We’ve got your daily encouragement, written by Aaron Martell.

 

Bible Reading:

Romans 12:16

“Live in harmony with one another. Do not be haughty, but associate with the lowly. Never be wise in your own sight.

Word:

“I’m kind of a big deal.” How strange is it to hear that? Say it out loud? Or even to the point of me exclaiming, “I’m kind of a big deal.” You don’t even know me from Adam. If you heard that or saw that in me or in yourself, what’s your first reaction? Man, that guy is arrogant. He’s stuck up, not sure if I would want to hang out with him.

Yet, how true is that within our lives? If someone or something comes against our thought process or the way we do things? The successes we have in life? The things we accumulate? What is our status in any given area; from CrossFit to our 401K to our careers to our stuff? “Yeah, I’m kind of a big deal.” The reason I share it in that context is because I think part of understanding humility is understanding our posture.

Notice what Paul says to the church of Rome in Romans 12:16, “Live in harmony with one another. Do not be proud, but be willing to associate with people of low position. Do not think you are superior.” Do you see the different instances of posture within this passage? Harmony with others starts with our posture. Seeing others in low position or a position that is different than others, how quick are we to think we are better than them.

Notice how candid the MSG version is, “Get along with each other; don’t be stuck up. Make friends with nobodies; don’t be the great somebody.” Eugene Peterson in his translation puts it pretty plainly, get along, make friends, are you really that big of deal? Which gets us to today’s society and state of harmony.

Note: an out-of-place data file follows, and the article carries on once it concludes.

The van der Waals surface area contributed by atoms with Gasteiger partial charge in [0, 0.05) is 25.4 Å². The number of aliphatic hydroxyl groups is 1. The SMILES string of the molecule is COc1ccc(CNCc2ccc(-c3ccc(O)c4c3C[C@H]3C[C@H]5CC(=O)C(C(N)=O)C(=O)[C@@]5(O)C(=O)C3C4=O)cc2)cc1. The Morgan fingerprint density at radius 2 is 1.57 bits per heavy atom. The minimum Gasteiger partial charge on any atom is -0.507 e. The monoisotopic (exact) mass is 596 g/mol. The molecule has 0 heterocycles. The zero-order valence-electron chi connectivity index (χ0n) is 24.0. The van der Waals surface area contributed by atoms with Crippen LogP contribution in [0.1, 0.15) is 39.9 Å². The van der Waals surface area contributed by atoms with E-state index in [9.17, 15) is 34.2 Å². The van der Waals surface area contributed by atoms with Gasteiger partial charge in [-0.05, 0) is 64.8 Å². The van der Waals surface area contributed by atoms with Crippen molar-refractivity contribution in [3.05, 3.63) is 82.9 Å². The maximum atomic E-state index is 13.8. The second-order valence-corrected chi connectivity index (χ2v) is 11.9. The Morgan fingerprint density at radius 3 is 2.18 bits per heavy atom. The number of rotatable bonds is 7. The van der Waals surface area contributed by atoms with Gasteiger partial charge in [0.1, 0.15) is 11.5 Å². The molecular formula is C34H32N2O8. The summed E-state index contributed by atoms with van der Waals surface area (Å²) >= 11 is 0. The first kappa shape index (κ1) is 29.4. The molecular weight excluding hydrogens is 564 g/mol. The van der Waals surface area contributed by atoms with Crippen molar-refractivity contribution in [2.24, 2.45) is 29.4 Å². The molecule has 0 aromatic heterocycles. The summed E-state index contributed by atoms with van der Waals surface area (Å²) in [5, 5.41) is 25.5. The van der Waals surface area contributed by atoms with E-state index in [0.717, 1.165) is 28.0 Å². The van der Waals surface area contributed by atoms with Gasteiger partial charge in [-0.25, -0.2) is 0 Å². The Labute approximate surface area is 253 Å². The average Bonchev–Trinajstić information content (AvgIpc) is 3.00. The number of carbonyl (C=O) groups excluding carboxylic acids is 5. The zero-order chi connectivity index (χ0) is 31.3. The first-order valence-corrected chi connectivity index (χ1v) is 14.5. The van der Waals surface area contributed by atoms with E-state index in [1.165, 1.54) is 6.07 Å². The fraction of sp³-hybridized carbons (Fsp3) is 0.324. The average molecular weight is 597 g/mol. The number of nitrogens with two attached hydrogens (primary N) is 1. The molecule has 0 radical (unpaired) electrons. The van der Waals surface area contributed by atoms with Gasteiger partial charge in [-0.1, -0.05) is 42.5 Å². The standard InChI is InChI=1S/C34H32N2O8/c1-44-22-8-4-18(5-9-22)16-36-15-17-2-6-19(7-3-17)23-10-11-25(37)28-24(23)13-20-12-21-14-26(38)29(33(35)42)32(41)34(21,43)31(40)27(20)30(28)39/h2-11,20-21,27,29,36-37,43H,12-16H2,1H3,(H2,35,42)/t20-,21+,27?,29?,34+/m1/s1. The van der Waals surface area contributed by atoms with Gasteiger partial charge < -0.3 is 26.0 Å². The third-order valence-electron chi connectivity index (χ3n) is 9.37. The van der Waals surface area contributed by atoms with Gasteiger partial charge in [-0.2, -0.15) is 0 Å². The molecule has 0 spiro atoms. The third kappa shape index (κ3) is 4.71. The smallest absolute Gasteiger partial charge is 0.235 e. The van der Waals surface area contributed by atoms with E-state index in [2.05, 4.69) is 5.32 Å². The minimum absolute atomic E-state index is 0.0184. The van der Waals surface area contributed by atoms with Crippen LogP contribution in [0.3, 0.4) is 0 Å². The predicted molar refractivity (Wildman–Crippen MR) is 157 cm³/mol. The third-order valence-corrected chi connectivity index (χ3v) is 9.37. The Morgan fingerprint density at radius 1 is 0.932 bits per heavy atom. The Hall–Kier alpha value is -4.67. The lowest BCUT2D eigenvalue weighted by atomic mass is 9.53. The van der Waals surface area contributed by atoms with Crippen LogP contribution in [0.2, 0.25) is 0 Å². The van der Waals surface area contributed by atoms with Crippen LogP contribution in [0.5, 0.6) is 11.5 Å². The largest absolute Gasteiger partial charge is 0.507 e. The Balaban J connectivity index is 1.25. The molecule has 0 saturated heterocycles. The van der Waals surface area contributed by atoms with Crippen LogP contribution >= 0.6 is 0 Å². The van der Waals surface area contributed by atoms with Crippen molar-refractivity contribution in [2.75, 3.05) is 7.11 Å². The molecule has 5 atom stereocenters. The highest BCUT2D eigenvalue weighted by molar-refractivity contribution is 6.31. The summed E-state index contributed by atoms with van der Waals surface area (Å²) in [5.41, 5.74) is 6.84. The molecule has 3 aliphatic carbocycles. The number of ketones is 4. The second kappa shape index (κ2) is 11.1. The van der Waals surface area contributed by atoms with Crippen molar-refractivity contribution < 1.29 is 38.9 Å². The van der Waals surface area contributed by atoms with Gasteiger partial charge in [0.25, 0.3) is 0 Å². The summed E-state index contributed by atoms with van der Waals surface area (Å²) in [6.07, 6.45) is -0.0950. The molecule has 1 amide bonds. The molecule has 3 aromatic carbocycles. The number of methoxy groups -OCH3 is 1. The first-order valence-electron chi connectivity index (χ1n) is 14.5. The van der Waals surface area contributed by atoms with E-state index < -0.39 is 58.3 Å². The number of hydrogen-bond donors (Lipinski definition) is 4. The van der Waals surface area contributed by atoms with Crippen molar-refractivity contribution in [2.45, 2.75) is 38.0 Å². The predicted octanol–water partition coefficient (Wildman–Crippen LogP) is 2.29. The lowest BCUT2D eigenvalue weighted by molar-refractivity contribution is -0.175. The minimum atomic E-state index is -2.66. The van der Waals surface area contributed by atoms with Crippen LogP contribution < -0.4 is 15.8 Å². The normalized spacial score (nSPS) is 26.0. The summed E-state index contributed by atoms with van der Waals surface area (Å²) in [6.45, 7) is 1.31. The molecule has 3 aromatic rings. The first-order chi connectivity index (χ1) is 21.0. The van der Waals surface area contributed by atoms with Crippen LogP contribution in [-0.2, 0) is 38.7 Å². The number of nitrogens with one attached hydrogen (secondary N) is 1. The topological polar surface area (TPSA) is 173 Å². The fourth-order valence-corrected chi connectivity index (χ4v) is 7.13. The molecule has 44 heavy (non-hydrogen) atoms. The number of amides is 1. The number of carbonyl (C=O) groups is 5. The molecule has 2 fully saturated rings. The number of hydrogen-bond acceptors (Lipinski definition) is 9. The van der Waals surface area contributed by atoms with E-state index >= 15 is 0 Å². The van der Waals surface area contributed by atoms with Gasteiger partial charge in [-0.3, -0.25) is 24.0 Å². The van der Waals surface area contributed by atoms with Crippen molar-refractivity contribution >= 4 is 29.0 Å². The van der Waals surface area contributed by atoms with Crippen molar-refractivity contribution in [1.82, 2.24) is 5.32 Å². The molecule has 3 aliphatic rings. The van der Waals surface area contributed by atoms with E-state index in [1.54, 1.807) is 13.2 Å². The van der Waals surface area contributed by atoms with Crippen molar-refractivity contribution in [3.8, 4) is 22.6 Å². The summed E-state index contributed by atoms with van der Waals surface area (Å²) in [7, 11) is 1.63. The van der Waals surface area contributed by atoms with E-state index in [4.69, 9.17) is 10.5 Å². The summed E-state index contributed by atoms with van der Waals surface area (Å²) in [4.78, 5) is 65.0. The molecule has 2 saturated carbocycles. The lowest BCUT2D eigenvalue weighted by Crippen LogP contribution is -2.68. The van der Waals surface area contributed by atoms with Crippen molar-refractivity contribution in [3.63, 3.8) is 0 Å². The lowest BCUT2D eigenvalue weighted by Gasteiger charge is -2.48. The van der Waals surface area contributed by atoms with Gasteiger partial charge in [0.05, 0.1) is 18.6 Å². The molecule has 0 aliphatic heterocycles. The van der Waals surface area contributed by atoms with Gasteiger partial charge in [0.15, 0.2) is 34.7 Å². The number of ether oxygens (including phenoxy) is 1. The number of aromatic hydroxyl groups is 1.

Within our culture, there is anything but harmony. There is a chaos of discord from anything and everything, even down to the cartoons we grew up watching or the books we grew up reading. How do we live in harmony when there is disharmony all around us?

According to Paul, I think it is having an honest conversation with what is our posture? Being honest with our arrogance and how we see ourselves or our views towards others. It is having the courage to actually “see” the other people in our lives that don’t look like us or act like us. Which is ultimately what Jesus did with the woman who was caught in adultery (John 8:1-11).

The Pharisees couldn’t see the woman, they only saw her sin, but Jesus saw it all and challenged it. In that story what was Jesus’ posture? He was brought low, he knelt. He also saw the woman and invited her into more. Which really leads us to our response with others, because Jesus invited her into more, it’s not up to us to have people think, feel and act like we do. Can we trust the Holy Spirit that it isn’t about getting the argument, discussion, viewpoint, or political opinion right, as much as it is having our lives be led with love and grace versus fear and shame.

C.S. Lewis put it this way, “If anyone would like to acquire humility, I can, I think, tell him the first step. The first step is to realize that one is proud. And a biggish step, too. At least, nothing whatever can be done before it. If you think you are not conceited, it means you are very conceited indeed.” Harmony with others starts with our posture, acknowledge our arrogance, give it over to God, see beyond ourselves to see those who are different and trust the Holy Spirit for the words of love and grace, not fear and shame. Harmony with others is led by honest humility.

 

Prayer:

Heavenly Father, may I be honest with you in my arrogance. Yes, I like to be in control and set the right course of action. May I continue to be brought low, under your authority so you and you along, may lead my days. Help me to see “others” the way you see them. May I be led with the same love and grace you offer me.” In Jesus’ name, amen!

Skillwork:

Action Steps:

– Acknowledge your arrogance and give it over to God.

– See beyond yourself to those who think, feel and act different.

– Trust the Holy Spirit for words, because love and grace changes others, not fear and shame.

 

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